When Richard Clarke, the newly appointed chairman of President Bush’s Critical Infrastructure Protection Board, first proposed creating a separate intranet for critical government services and e-commerce, many in the IT industry called the plan impractical. Critics said there was no possibility that private companies would walk away from the Internet.
That was last May, four months before Sept. 11 demonstrated how vulnerable to disruption corporate data could be. Now, the Bush administration’s plan to disconnect critical government services from the public Internet, known as GovNet, has a new ally in Silicon Valley: Bill Crowell, CEO of Santa Clara, Calif.-based Cylink Corp. and a former deputy director of the National Security Agency.
Crowell is the first high-profile CEO from the IT industry to pledge full support for GovNet. He has even gone so far as to call for the private sector to create similar private networks.
“The GovNet idea has triggered an interesting rethinking of networks,” Crowell said last week. “Core operations, such as human resources and finance, should be on private networks and fully protected. That gives you defense in-depth on mission-critical operations. The mad rush to put all of these critical things onto the Internet has been arrested as a bad idea.”
Multinational corporations and large financial institutions are already moving in this direction, said Crowell. It’s a matter of building high-speed connectivity that can survive in the event of a catastrophe and is more difficult for attackers to break into, he said.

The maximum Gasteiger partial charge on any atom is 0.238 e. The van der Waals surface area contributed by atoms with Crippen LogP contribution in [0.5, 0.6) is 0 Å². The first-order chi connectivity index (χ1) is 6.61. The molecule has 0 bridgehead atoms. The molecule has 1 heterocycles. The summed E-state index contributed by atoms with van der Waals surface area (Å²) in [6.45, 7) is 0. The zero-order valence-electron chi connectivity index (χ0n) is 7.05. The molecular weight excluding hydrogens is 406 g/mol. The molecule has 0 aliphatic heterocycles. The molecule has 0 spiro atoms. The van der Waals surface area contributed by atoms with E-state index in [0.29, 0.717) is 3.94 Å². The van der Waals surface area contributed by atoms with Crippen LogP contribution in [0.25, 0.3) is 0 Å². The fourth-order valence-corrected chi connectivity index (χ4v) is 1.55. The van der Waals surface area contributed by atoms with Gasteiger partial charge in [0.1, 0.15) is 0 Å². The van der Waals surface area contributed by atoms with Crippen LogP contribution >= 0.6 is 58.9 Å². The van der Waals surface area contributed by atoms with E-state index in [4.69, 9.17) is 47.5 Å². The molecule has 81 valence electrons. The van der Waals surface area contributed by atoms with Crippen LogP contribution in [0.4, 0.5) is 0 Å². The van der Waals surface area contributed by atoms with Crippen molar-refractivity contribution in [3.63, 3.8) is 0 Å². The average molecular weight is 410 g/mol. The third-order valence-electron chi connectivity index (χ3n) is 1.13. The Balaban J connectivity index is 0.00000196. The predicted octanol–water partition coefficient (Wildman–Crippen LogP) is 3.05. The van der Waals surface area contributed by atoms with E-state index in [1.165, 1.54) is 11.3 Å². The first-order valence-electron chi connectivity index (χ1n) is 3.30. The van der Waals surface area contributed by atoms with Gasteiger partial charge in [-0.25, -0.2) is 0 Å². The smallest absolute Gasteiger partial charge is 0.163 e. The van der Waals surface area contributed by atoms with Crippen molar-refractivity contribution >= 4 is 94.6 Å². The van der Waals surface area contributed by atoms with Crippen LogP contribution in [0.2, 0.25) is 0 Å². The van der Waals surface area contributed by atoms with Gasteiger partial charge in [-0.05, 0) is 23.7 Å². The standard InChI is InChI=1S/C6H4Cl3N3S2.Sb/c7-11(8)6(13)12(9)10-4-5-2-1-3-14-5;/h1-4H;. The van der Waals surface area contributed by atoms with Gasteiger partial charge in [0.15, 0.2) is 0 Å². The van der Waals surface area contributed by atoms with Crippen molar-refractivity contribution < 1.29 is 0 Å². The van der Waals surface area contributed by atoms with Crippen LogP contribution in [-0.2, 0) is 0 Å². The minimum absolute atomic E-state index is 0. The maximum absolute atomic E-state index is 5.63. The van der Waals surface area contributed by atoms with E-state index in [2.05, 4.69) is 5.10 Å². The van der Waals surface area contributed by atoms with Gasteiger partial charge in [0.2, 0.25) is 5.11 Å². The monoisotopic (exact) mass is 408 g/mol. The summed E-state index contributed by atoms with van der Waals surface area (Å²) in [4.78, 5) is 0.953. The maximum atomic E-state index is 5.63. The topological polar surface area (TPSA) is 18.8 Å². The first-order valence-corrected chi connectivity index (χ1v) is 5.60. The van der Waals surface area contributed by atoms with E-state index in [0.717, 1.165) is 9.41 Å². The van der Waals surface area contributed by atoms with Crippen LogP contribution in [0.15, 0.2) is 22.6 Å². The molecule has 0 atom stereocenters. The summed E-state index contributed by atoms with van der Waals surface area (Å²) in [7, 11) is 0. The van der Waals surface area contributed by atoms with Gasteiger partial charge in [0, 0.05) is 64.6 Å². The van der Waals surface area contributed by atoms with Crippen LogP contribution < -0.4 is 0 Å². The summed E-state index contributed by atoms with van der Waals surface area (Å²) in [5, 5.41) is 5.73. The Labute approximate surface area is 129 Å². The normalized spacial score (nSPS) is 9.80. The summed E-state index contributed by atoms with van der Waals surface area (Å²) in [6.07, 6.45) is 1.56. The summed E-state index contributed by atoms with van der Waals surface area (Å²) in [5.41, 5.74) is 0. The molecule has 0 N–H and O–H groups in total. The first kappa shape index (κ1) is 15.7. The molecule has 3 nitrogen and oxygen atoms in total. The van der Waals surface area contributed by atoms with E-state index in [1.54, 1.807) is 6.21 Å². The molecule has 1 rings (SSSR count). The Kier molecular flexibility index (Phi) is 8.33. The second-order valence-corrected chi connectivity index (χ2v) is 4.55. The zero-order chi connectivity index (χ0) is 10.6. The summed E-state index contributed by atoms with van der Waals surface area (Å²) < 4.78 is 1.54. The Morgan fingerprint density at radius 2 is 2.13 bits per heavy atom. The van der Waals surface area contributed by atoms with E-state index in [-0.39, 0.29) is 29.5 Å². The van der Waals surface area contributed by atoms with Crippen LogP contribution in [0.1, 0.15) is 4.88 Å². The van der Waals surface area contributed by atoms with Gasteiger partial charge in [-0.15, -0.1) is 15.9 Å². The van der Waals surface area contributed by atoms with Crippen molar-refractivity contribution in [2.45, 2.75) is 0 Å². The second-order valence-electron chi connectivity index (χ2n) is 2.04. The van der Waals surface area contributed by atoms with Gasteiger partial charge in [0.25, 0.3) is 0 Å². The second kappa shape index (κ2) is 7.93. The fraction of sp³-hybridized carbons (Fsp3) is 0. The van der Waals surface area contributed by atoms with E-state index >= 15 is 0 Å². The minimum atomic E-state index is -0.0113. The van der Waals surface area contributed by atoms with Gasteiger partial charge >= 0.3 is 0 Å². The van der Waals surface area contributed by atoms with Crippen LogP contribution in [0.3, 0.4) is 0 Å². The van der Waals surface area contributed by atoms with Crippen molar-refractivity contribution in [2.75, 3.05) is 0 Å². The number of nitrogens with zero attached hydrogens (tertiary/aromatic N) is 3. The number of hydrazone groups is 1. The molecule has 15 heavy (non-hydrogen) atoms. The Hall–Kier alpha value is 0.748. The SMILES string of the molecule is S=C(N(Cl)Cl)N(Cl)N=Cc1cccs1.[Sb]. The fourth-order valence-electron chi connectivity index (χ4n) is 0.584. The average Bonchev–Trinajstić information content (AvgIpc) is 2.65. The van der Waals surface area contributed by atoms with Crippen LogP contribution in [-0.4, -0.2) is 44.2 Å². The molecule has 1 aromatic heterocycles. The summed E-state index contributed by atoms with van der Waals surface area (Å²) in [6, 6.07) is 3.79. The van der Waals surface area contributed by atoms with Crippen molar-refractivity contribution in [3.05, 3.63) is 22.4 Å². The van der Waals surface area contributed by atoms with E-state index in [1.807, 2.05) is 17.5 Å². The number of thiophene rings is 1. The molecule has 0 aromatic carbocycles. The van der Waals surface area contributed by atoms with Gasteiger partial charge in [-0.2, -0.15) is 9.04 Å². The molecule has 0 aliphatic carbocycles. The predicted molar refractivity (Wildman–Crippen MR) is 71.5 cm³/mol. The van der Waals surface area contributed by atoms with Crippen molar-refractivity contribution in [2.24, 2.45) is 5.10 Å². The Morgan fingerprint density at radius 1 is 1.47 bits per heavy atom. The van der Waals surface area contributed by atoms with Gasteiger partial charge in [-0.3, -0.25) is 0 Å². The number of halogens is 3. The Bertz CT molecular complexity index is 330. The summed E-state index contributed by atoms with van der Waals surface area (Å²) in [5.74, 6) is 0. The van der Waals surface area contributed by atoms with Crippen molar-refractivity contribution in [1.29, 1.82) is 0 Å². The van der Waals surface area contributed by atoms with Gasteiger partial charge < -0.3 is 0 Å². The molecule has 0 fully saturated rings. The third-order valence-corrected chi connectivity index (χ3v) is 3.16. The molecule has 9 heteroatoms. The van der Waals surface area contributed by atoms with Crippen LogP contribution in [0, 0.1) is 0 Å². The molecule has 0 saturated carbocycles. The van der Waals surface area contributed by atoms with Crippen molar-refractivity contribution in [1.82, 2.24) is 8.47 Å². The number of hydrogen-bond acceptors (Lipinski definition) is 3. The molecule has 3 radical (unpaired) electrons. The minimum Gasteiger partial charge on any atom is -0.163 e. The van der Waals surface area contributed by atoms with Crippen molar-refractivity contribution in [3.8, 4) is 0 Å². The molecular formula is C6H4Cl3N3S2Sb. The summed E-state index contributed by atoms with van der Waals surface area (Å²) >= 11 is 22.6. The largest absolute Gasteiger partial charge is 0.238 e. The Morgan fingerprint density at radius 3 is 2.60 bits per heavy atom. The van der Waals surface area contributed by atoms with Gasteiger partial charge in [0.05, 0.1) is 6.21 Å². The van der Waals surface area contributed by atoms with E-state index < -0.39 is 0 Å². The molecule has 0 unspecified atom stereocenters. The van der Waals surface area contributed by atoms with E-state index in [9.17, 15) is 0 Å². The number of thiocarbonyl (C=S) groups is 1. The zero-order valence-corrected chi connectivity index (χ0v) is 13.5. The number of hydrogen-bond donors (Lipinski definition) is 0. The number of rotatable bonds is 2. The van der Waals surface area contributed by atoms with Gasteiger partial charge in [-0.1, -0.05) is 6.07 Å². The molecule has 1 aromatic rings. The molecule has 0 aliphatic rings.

High-speed Asynchronous Transfer Mode networks that use link encryption are one example of such technology. Link encryption, sometimes called link layer encryption, is the process of encrypting information at the data link level as it is transmitted between two points within a network. “There’s no place to get into the network,” said Crowell. “It’s much harder for an attacker to get through all of that switching fabric, as opposed to the router fabric.”
There are also economic advantages to GovNet-like networks, he said. “Most companies have been living in the T1 world and are hoping to move to the T3 world,” said Crowell. “We can aggregate [network capacity]. T3 has been getting a lot cheaper than an equal number of T1s. If you move to the large pipes, you can get to prices below ISP costs.”